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TorgoX (1933)

TorgoX
  sburkeNO@SPAMcpan.org
http://search.cpan.org/~sburke/

"Il est beau comme la retractilité des serres des oiseaux rapaces [...] et surtout, comme la rencontre fortuite sur une table de dissection d'une machine à coudre et d'un parapluie !" -- Lautréamont

Journal of TorgoX (1933)

Monday April 29, 2002
02:51 PM

More on Apache::MP3 translation

[ #4537 ]
Dear Log,

Interesting phenomenon I'm running into with the Apache::MP3 localization: many (maybe even most?) of the translators are saying that while "Artist", "Year", "Play all" are just great to translate into their language, they are very hesitant about how and whether to translate "bitrate" or even "track number" or the like. They all say things like "well, anyone who would understand a transation of the term would also understand the English", and then they differ on whether they then say "so here's the translation anyway" or instead "so I've just left it in English". It's very interesting that English has that strange position in world languages (and world cultures) where people can just say "enh, don't bother translating that, it's fine just being left in English".

Another thing I didn't anticipate: race conditions! I've now got two different Swedish translations, two different Spanish ones, and I think three different Portuguese ones, because people answered my email at the same time!

So far, when I've asked various translators about the points in which other translators' text differs from theirs, about 40% of the time they say "Either way, that's exactly the same", about 40% of the time they say "Ohyeah, that other guy's way sounds better!", and about 20% of the time they say "Ew! The way the other guy did it sounds really really weird!". It's very weird and intriguing being totally blind to the differences between the translations -- for example, like whether the best way to translate into Spanish the idea of random/shuffled order is as "aleatorio" or "aleatorizado". I can tell that both get the idea across, but I've no sense of the different tone of each.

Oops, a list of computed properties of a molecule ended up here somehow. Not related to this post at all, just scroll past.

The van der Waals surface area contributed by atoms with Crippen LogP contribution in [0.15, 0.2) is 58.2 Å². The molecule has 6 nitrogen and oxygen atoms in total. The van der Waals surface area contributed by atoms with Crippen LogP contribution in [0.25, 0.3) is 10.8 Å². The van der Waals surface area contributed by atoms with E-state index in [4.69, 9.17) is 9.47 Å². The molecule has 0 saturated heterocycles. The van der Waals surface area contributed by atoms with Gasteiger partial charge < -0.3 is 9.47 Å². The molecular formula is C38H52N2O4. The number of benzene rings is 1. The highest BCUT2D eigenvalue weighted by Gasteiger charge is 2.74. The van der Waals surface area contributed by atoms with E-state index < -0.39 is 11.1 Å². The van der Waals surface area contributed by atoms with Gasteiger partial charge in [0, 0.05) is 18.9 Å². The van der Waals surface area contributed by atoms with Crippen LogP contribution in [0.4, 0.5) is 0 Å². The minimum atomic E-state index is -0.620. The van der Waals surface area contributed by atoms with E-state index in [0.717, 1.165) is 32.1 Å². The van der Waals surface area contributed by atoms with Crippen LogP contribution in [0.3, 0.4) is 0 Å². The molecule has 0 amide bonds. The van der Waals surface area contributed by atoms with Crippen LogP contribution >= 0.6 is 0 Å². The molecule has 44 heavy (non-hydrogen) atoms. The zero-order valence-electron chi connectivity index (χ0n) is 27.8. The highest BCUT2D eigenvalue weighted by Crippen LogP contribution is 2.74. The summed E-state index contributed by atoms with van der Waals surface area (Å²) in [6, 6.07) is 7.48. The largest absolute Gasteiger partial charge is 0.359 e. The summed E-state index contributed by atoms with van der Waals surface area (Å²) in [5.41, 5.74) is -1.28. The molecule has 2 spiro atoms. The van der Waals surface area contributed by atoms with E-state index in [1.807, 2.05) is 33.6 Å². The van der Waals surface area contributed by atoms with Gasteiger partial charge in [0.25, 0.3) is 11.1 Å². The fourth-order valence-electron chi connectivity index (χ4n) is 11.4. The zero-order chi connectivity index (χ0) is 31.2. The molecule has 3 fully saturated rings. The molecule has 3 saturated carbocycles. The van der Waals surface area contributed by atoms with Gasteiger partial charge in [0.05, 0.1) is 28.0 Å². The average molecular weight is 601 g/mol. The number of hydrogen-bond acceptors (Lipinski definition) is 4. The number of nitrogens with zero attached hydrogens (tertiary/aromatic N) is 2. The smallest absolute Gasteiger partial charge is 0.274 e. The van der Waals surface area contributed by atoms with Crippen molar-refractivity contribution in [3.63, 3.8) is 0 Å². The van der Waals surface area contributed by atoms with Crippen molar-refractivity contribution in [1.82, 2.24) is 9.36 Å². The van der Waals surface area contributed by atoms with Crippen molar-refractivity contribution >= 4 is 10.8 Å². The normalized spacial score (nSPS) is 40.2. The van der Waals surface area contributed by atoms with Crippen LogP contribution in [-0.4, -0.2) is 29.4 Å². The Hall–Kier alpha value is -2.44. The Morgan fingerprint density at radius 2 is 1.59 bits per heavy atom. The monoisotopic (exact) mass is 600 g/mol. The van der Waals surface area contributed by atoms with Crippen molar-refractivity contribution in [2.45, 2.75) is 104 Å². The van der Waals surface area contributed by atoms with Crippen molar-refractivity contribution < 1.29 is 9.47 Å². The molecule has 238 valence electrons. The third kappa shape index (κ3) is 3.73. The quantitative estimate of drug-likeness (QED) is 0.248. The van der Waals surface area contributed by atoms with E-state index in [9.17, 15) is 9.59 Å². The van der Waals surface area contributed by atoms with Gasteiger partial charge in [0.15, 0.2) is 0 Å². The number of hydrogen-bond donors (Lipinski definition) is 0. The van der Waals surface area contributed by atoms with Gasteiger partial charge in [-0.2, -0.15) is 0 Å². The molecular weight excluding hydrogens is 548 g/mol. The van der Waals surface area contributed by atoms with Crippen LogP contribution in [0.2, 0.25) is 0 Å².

New language in the mail today: Apache::MP3 in Malay! Whee!

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  • by ziggy (25) on 2002.04.29 15:21 (#7700) Journal
    Here's a classic story about adopting English vs. a translated English term.

    Unlike the French, Israelis are interested in coining new terms and expanding Hebrew. Obvious when you consider that the language was dead for almost two millenia. (Imagine a language without a word for «Renaissance», but a wide variety of words for «sacrifice/offering»).

    Sometime over the last 20-30 years, someone realized that there was no direct translation for «baby sitter». So the industrious Israelis (I forget which group at which university is charged with creating new words) dug deep into the bible and coined a new term that roughly meant «guardian of the chidren».

    But it didn't take.

    Most Israelis who needed baby sitters understood a decent amount of English and use the other new Hebrew term: «baby-sitter» (suitbly transliterated, of course).

  • One problem that confused me was the alleged difference between "Play" and "Stream". Maybe I just don't do enough MP3 (I do none :-) to appreciate the difference. So I opted as the French did to translate them as the same.

    (And yes, the bitrate/samplerate difference was a bit confusing for Finnish, too. I can translate "rate" as "taajuus" which also means "frequency", and "sample" as "näyte", but at "bit" I must resort to "bitti" which is just a loanword with a very transparent derivation.)

  • Sometimes it's easier to keep the english word instead of picking one of the possible translations. This reduces risks of being ambiguous or misunderstood by your readers.

    Sometimes the target language is simply not expressive enough to coin a good translation. A typical example is the french word télécharger, which translates upload and download. You'll use the french word when the context is clear. When you have to be more specific, the english words come to mind.